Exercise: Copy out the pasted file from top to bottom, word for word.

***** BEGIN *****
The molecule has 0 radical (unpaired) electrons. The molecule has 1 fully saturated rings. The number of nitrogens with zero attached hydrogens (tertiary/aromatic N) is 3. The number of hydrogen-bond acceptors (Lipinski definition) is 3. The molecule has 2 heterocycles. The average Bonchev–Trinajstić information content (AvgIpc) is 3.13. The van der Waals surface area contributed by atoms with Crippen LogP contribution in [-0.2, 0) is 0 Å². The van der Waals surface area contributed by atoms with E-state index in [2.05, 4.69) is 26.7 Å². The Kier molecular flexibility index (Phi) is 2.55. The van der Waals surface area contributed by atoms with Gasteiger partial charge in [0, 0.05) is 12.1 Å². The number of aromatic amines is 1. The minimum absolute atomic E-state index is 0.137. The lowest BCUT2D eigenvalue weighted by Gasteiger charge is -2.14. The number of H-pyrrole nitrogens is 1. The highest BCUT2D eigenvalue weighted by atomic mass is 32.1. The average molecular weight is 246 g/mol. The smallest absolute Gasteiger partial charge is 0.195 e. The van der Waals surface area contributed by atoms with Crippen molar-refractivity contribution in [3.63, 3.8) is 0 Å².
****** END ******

The molecule has 0 radical (unpaired) electrons. The molecule has 1 fully saturated rings. The number of nitrogens with zero attached hydrogens (tertiary/aromatic N) is 3. The number of hydrogen-bond acceptors (Lipinski definition) is 3. The molecule has 2 heterocycles. The average Bonchev–Trinajstić information content (AvgIpc) is 3.13. The van der Waals surface area contributed by atoms with Crippen LogP contribution in [-0.2, 0) is 0 Å². The van der Waals surface area contributed by atoms with E-state index in [2.05, 4.69) is 26.7 Å². The Kier molecular flexibility index (Phi) is 2.55. The van der Waals surface area contributed by atoms with Gasteiger partial charge in [0, 0.05) is 12.1 Å². The number of aromatic amines is 1. The minimum absolute atomic E-state index is 0.137. The lowest BCUT2D eigenvalue weighted by Gasteiger charge is -2.14. The number of H-pyrrole nitrogens is 1. The highest BCUT2D eigenvalue weighted by atomic mass is 32.1. The average molecular weight is 246 g/mol. The smallest absolute Gasteiger partial charge is 0.195 e. The van der Waals surface area contributed by atoms with Crippen molar-refractivity contribution in [3.63, 3.8) is 0 Å².